At present, the Program has three signature courses: Regression Modeling Strategies, Foundations of Inference, and Statistical Collaboration in Health Sciences. The first will be taught by Professor Harrell, a leading expert in regression modeling strategies and author of the definitive textbook on the subject. The second will be taught by Professor Blume, a leading expert in the foundations of statistical inference and likelihood methods for measuring statistical evidence. The course on statistical collaboration will place a heavy emphasis on communications, teamwork, and interdisciplinary collaboration. Students will role-play with real investigators and face real-life problems such as opaque scientific direction, poor scientific formulation, lack of time, and ill-formulated data. The importance of understanding and learning the science underlying collaborations will be emphasized.
The philosophies inherent in each of the signature courses will be reinforced throughout the individual biostatistics curricula and will set Vanderbilt’s biostatistical education apart. Every course will be required to demonstrate and discuss Bayesian, Likelihood and frequentist inferential approaches to course topics. As well, demonstration and discussion of different regression modeling strategies will be discussed in the context of applications that arise in course examples. Students will be exposed to these concepts in their first-year course sequence of Principles of Modern Biostatistics and Modern Regression Analysis, at a time when they are acquiring the necessary statistical skills for the signature courses.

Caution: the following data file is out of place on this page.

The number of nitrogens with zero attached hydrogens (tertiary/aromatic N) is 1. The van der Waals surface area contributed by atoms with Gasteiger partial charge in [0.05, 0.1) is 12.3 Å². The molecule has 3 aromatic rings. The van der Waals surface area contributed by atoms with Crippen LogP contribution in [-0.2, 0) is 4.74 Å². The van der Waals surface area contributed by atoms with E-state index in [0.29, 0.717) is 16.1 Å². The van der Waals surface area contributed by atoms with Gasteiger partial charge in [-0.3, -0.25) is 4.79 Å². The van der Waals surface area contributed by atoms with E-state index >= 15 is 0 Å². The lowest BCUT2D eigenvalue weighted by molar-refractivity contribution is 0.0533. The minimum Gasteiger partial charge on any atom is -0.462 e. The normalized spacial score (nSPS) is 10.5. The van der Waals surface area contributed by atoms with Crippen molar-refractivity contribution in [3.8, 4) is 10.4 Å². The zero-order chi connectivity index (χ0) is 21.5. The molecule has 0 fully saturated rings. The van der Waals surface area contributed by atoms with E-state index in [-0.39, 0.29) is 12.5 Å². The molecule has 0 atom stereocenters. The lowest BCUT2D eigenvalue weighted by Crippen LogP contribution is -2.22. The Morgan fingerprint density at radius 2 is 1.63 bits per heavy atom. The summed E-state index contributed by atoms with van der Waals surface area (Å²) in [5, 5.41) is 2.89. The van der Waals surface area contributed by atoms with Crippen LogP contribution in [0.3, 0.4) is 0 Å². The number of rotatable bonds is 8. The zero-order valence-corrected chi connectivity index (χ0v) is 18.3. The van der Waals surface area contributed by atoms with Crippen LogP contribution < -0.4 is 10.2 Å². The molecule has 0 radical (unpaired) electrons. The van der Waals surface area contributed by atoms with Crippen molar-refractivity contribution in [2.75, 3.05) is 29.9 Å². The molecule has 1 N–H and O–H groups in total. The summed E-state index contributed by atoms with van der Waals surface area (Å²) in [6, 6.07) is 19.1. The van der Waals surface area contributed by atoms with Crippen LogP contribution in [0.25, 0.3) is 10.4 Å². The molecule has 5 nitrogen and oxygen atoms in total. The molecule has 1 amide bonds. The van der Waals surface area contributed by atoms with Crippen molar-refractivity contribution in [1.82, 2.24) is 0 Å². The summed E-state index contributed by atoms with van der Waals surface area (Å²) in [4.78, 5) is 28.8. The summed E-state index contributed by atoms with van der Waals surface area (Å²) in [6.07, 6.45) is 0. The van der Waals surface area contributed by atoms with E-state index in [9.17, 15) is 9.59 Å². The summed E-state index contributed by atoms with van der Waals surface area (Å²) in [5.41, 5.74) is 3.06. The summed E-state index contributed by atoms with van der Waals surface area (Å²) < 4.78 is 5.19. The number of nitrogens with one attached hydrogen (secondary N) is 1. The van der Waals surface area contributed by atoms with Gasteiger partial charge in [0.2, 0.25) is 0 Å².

We expect the critical thinking skills developed in Professor Harrell’s course and the intellectual flexibility and foundational thinking developed in Professor Blume’s course will present an adroit view of modern statistical methods that is neither dogmatic nor rigid. We should note that many graduate programs have created individual courses to address these topics. This leaves students on their own to discover and untangle opaque theoretical discussions that have remained controversial for nearly a century. Our graduates will be encouraged to form and discuss their own viewpoints on these subjects in a succinct and accurate manner.